Monday, November 30, 2015

Beauty rediscovered...

When I graduated high school my mother offered to take me shopping to buy something I really wanted.
I knew just where I wanted to go. There was a wonderful jewelry store in Ipswich, Massachusetts that specialized in sterling silver, and featured Native American and turquoise delights.

I looked at everything, and finally chose a "Squash Blossom" style necklace. It cost $150.00, which seemed a very extravagant gift, indeed. One of my best friends mom had a necklace in this style, and she looked so classically beautiful and elegant when she wore hers.

I wore and wore it, and it began to become dull and tarnished. I was afraid to try to polish it, because I didn't want to damage the turquoise. It was so tarnished I couldn't enjoy wearing it. Recently I asked a local jeweler if he could help, and he said to bring it by, he thought he could.

He was right!

37 years of dirt and tarnish is gone, leaving the lustrous glow of silver and sweet memories.

Friday, November 27, 2015


It was a lovely Thanksgiving. Maybe the best yet.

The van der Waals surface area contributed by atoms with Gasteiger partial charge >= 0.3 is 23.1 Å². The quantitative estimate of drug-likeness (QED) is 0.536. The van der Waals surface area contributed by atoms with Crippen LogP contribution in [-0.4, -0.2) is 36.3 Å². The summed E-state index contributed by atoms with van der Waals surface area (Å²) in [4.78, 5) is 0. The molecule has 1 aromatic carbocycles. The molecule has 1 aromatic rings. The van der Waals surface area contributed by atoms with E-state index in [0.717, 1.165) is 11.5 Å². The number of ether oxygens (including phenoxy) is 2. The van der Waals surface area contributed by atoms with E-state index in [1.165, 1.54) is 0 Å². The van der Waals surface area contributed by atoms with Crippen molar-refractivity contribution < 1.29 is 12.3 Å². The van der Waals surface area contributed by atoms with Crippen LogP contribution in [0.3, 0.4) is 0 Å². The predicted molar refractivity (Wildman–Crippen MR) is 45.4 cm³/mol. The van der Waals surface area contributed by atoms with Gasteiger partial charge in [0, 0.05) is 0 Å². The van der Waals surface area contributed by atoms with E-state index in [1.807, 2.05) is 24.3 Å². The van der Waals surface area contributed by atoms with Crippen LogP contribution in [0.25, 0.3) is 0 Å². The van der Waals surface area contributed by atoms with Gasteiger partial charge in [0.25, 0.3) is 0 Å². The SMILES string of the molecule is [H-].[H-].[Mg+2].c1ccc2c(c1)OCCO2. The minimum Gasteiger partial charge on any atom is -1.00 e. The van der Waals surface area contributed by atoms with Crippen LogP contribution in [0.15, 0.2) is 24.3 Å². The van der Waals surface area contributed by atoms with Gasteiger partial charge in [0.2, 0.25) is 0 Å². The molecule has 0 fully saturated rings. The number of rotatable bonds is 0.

The turkey, pasture raised by my friend, was by far the most delicious we've ever had.

The tables were festive.

There were visiting dogs.

And visiting with dogs.

And other random visiting.

There was a gracious plenty of food.

Sister Deb and I paused before we called everyone to dish up their meal, and just listened. We listened to the sound of all the happy voices, the laughter, the sweet strains of soft music threading throughout. It was a magical.
And the teamwork that happened to make the whole event run smoothly was very fine. Chris stocked the pantry and refrigerators so that as we cooked every single thing we needed was right at hand. Daughter Rachel helped me clean and organize and decorate and cook. Sister Deb brought lovely ironed tablecloths and pretty linen napkins, and pies and breads and other yummy contributions. She also made enviable gravy. Other folks brought things to add to the enjoyment of the day. And the day was undoubtedly enjoyable!

When the eating was over the "kids," all headed for the most comfortable spots... covered up in quilts and dogs and giggles.

And there they stayed, until they'd digested enough to fit in some dessert. The day ended with us full, in so may ways.

Then today it was up and at 'em, putting the house back in order, and eating. Again. Dessert for breakfast, leftovers for brunch. We took fall decorations down, and put some greens up. Just for fun. And then we participated in a tradition my niece Emily started a few years back. We decorated gingerbread houses. Such a delightful thing to do.

Before I knew it they were all gone, the last car sliding out to the road and away. And the house sighed and felt very, very quiet.